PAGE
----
Review Summary: After two decades of continuous experimenting, Neurosis create their most straightforward record in quite some time.6 of 7 thought this review was well writtenChapter 10: All is Found in Time
Neurosis have been putting out records consistently now for quite some time. They started as a hardcore punk band, but soon afterwards they really became something completely different and unheard of. Starting from The Word as Law
, Neurosis have constantly been experimenting with their sound to no end. Whether it be the frightening Enemy of the Sun
, the folky A Sun That Never Sets
, the sparse Eye of Every Storm
, or the Sabbath-esque Given to the Rising
, Neurosis have always been known to change. After a long, diverse career, what could they possibly do next? This time instead of moving somewhere else, they’ve taken a look back on their career as whole, which has some rather interesting results.
Honor Found in Decay
is an album that is rather different for Neurosis. Their previous effort, Given to the Rising
, showed them moving towards a more riff-based sound once again, and this album continues down that path. Another thing they pointed to was a culmination of all of their past work, and Honor
could best be described as a look back on the many sounds of the band. Neurosis have always been known for their dark, dreary, and heavy sound which is perfectly packaged in here, with lots of dissonant riffs, shouted vocals, and dramatic dynamic shifts. This will either satisfy fans, or it will disappoint certain fans.
While Honor Found in Decay
is certainly their most straightforward record, there are still new things to be found within. The vocals have certainly aged, with Scott’s voice sounding a bit more like a croon than his earlier shouts, as well as Steve’s vocals sounding similar. Dave’s growls have been absent for quite some time, and he still lays rather low for this release. The keyboard sounds have become noisier and somewhat symphonic since their last release, but it’s still what you would kind of expect from a Neurosis record. The riffs are still full of bends and drones, but there is a new level of maturity that shows signs of more folk influence. The production is also very raw, with little effects or anything of that nature.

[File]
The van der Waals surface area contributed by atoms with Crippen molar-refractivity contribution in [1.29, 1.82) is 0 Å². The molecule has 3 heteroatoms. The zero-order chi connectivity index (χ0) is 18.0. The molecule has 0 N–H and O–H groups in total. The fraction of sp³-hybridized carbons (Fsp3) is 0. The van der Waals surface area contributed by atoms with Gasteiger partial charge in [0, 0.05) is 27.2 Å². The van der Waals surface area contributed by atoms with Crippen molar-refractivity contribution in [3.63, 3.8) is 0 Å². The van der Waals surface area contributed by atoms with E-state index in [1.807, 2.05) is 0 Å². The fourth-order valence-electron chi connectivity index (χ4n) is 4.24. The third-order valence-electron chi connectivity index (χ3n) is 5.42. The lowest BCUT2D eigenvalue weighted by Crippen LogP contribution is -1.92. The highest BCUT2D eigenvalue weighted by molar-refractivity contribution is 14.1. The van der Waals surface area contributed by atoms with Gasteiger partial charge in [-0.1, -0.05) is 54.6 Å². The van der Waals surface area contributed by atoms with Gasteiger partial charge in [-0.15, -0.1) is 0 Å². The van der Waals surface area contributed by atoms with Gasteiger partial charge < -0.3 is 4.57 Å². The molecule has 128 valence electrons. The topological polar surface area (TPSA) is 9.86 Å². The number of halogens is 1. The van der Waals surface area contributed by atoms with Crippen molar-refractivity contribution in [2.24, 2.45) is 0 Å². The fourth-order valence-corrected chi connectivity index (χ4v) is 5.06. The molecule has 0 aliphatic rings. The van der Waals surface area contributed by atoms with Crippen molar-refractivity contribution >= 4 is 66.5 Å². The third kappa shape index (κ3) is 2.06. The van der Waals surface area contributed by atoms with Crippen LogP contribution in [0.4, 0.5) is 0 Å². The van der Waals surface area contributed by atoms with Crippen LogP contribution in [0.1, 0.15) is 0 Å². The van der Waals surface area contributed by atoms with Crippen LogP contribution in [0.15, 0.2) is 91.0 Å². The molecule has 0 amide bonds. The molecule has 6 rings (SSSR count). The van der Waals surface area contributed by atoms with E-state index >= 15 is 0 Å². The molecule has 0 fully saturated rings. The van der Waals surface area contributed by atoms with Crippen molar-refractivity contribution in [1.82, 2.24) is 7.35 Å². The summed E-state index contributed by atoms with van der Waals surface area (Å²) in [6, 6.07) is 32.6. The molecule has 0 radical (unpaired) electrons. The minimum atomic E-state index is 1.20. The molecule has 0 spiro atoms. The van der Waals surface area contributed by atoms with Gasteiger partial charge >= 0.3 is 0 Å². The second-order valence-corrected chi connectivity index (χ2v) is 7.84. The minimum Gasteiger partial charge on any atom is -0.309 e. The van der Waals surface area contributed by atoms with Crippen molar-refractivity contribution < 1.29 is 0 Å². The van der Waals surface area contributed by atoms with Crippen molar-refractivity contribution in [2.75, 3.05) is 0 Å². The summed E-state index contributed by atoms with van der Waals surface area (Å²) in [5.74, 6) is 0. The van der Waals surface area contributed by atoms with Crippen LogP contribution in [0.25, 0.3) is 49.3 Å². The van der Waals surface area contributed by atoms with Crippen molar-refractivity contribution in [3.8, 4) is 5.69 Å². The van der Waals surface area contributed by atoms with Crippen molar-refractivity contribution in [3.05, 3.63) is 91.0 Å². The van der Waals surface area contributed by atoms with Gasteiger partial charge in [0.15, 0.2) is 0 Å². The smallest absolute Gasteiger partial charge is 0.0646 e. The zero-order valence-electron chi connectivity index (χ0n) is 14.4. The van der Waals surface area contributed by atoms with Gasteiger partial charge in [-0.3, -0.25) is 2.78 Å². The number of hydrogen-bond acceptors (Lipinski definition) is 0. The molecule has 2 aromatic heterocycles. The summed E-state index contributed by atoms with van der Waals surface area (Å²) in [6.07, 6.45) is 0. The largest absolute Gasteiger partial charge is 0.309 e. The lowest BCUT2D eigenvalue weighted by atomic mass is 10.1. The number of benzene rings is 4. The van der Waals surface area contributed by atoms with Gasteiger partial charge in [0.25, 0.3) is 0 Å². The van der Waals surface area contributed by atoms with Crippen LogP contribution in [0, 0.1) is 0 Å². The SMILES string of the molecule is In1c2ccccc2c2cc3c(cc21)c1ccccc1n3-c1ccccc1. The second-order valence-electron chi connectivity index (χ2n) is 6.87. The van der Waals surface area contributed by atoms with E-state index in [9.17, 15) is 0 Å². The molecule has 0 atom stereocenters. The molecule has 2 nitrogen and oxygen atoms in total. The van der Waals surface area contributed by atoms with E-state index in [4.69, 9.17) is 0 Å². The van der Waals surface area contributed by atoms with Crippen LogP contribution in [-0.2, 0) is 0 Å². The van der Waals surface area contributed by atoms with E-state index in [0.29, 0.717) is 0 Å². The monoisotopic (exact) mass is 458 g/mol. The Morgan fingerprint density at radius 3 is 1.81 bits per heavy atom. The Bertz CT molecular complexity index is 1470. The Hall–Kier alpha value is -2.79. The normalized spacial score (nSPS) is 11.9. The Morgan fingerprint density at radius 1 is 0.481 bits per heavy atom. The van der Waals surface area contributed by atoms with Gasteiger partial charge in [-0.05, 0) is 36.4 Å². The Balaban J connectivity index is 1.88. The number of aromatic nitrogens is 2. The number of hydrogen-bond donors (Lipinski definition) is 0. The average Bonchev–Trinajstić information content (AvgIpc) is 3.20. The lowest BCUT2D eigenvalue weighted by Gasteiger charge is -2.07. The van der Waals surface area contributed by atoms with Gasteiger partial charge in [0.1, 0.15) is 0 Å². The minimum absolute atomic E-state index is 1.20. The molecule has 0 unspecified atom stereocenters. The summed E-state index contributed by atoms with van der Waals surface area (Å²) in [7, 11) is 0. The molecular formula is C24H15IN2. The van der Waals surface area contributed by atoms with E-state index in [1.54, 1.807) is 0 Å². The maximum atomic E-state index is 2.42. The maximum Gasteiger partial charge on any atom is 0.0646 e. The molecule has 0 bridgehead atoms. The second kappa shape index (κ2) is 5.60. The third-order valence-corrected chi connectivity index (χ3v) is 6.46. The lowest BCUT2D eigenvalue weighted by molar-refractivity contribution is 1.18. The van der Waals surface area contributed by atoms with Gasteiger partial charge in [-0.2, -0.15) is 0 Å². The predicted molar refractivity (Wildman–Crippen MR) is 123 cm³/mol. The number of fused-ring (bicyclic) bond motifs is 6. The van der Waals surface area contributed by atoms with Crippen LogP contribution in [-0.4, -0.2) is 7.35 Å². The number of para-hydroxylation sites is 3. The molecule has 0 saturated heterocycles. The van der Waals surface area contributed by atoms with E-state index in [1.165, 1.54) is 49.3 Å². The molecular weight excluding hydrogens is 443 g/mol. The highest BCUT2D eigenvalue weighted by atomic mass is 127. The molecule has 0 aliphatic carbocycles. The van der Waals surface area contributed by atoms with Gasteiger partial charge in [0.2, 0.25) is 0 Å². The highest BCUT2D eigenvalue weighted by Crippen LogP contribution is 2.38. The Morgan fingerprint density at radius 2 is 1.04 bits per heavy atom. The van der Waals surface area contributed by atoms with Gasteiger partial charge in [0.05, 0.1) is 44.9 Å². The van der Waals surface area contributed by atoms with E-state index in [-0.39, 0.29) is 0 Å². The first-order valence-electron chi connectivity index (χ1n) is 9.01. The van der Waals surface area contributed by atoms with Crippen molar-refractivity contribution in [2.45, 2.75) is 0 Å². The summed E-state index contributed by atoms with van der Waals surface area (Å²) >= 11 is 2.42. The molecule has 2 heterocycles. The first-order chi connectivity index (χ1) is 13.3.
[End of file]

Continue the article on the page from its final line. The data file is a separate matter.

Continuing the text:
So, Neurosis is at a good point in their long, twisted, and diverse career. They haven’t quite evolved, as much as taken everything they previously did and mashed it together. Honor Found in Decay
is certainly one of Neurosis’s most accessible records, but it is still a rather long and dark album. Not too many bands sound this good in this stage of their career, but Neurosis continually prove that they’re relevant to modern metal. They haven’t quite crafted a masterpiece, due to some things that could be improved upon. For instance, the album isn’t much different than their previous material, but this goes both ways. Scott’s voice also isn’t quite as strong as it used to be, but he certainly gets the job done. So, Honor Found in Decay
is a satisfying listen for fans, but it most likely won’t attract any newcomers.